Monday, April 07, 2008

Mission Days Part 2

The second day of the LLS Mission Days has been quite eventful and educational. It is probably best described as an emotional roller coaster. The day started with a networking session in the morning with other chapters. It was a time to brainstorm about what has worked and what hasn't for the LLS in terms of fund raising efforts. It was interesting to learn about other ideas that chapters use to fund raise. I was sitting at a table with people from California, Delaware, Pennsylvania, North Carolina, and New Mexico. I think I was the only patient volunteer, but could not be sure. This session was motivating, however, because it did provide several great ideas for things that could be done on the local level.

I then went to a talk on Comprehensive Cancer Care presented by someone from the American Society of Clinical Oncology. She talked about efforts to improve treatment plans for cancer. It was not totally relevant to the LLS. What was most frustrating was that this presenter spoke to the audience as if everyone knew about her references. For example, she said something like I know you have all read the IOM report. I am not even sure what the IOM is, let alone their report. Needless to say, this was not the most useful talk.

An awards luncheon followed where we sat with other people from North Carolina, Illinois, and California. Across from me sat another woman who was a volunteer from North Carolina. She was introduced to me as a survivor. When I was asked by someone at the table how I became involved, I started going into my story of being diagnosed with CML. It turned out that Dorothy from North Carolina also has CML and was diagnosed in 2001. She also takes Gleevec. I spent some time talking with her after the lunch. She was in some of the early trials of Gleevec and goes to MD Anderson for treatment. It was great to see someone who has been PCR negative so long. Our conversation was quite interesting because she was so knowledgeable about CML and the latest findings. It was great to have the opportunity to compare notes and discuss what it is like to have CML. As the day went on, I heard numerous people talk about having CML and taking Gleevec, but it was so busy, I did not get to speak with them directly.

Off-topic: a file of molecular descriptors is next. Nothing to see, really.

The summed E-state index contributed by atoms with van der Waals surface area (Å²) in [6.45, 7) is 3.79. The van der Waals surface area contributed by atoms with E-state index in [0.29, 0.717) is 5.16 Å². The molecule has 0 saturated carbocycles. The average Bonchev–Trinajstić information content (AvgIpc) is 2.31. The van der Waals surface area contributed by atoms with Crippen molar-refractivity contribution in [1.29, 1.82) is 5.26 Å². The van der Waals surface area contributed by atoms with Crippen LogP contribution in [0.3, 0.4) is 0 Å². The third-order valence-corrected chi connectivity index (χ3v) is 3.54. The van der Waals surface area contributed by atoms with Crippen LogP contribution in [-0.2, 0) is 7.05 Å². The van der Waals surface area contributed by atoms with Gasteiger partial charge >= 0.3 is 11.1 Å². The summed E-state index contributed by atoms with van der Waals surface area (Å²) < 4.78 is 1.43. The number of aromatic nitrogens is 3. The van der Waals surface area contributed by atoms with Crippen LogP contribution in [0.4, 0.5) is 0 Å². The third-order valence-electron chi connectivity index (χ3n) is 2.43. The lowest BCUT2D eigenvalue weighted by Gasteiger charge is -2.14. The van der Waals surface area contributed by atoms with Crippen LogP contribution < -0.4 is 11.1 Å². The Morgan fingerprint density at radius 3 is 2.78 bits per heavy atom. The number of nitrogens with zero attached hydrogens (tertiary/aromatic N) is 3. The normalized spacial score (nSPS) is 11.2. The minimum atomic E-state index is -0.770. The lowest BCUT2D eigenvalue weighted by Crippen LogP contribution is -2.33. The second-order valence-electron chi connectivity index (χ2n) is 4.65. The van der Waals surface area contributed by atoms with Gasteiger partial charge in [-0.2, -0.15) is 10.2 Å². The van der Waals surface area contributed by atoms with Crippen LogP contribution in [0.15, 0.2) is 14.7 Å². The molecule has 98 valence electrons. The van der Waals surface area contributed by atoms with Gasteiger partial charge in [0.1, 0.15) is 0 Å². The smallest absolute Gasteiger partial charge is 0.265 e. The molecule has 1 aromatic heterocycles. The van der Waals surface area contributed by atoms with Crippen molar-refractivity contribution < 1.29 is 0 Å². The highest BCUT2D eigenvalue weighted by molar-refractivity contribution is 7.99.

As interesting as it may seem, I have not spoken to many people with CML. Although I write this blog, I do not spend much time talking about CML. Today, I talked quite a bit about my experience and it did feel a little awkward. What I have learned, however, is that I have a powerful story to tell and that will be important tomorrow as we meet with the congressional delegation.

The final events of the day was legislative boot camp. We learned about the initiatives we are trying to talk to the congressmen and senators about tomorrow. For each agenda item, a speaker talked about a personal experience about why these initiatives were so important. These were extremely emotional. One woman spoke about access to clinical trials for her mother. Despite having good health insurance, her mother was denied access to a clinical trial for her diagnosis of multiple myeloma. Traditional therapies did not work and her doctors suggested and experimental medication. Although the treatment is generally covered, routine care is not. Her insurance company denied the request for a long time, leading to even more expensive traditional care. Her mother helped introduce legislation on Capitol Hill so that others would have better access to clinical trials. Her mother passed away in December. After this woman spoke, she was given a standing ovation for being so brave to tell this sad, but important story. It reminded us all of why we were here and how powerful a personal story can be.

Tomorrow I head to Capitol Hill to speak with legislators and explain the initiatives set forth by the LLS. I imagine I will be telling my personal story rather frequently. Let's hope it is useful in pushing for the funding that is needed.


Melissa said...

Dear Jon,

I am so proud of you and all of your accomplishments. You have inspired us all with your positive attitude and tireless efforts to create an awareness for this important cause.
I love you,

Anonymous said...


Thank you for all of your hard work in being a voice for our Chapter and the mission of the Society. It sounds like you're having a busy and productive few days in Washington.

From all of us here at the RI Chapter, thank you for all that you do!

Erin A.

Annie - Steven's mom said...

Thank you, Jon. Thank you!
love and light
Steven' mom